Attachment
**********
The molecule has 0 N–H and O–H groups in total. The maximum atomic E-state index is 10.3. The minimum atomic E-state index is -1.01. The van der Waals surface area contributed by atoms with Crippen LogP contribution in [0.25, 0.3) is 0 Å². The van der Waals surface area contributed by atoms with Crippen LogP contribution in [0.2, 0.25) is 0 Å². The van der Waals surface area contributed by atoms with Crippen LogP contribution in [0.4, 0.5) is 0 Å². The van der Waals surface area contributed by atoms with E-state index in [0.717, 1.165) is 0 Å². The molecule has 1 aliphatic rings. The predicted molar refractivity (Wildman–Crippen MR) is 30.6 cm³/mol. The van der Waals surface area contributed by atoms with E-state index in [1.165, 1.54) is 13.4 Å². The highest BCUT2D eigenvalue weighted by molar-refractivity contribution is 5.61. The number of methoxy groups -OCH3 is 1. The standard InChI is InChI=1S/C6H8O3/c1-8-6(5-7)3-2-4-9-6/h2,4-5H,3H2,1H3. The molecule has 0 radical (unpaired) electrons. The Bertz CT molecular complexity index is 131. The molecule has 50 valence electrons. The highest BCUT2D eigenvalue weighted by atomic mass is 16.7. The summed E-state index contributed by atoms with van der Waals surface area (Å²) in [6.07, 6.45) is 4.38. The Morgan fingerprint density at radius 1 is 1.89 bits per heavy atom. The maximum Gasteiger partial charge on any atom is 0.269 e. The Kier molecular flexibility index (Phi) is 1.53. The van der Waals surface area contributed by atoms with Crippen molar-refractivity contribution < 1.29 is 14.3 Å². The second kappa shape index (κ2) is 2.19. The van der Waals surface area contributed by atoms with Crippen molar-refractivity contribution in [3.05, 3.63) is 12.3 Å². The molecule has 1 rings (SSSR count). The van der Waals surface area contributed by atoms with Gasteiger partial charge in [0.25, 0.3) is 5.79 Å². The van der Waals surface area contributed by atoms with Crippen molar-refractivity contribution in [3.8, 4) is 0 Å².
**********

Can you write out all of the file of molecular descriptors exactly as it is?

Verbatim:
The molecule has 0 N–H and O–H groups in total. The maximum atomic E-state index is 10.3. The minimum atomic E-state index is -1.01. The van der Waals surface area contributed by atoms with Crippen LogP contribution in [0.25, 0.3) is 0 Å². The van der Waals surface area contributed by atoms with Crippen LogP contribution in [0.2, 0.25) is 0 Å². The van der Waals surface area contributed by atoms with Crippen LogP contribution in [0.4, 0.5) is 0 Å². The van der Waals surface area contributed by atoms with E-state index in [0.717, 1.165) is 0 Å². The molecule has 1 aliphatic rings. The predicted molar refractivity (Wildman–Crippen MR) is 30.6 cm³/mol. The van der Waals surface area contributed by atoms with E-state index in [1.165, 1.54) is 13.4 Å². The highest BCUT2D eigenvalue weighted by molar-refractivity contribution is 5.61. The number of methoxy groups -OCH3 is 1. The standard InChI is InChI=1S/C6H8O3/c1-8-6(5-7)3-2-4-9-6/h2,4-5H,3H2,1H3. The molecule has 0 radical (unpaired) electrons. The Bertz CT molecular complexity index is 131. The molecule has 50 valence electrons. The highest BCUT2D eigenvalue weighted by atomic mass is 16.7. The summed E-state index contributed by atoms with van der Waals surface area (Å²) in [6.07, 6.45) is 4.38. The Morgan fingerprint density at radius 1 is 1.89 bits per heavy atom. The maximum Gasteiger partial charge on any atom is 0.269 e. The Kier molecular flexibility index (Phi) is 1.53. The van der Waals surface area contributed by atoms with Crippen molar-refractivity contribution < 1.29 is 14.3 Å². The second kappa shape index (κ2) is 2.19. The van der Waals surface area contributed by atoms with Crippen molar-refractivity contribution in [3.05, 3.63) is 12.3 Å². The molecule has 1 rings (SSSR count). The van der Waals surface area contributed by atoms with Gasteiger partial charge in [0.25, 0.3) is 5.79 Å². The van der Waals surface area contributed by atoms with Crippen molar-refractivity contribution in [3.8, 4) is 0 Å².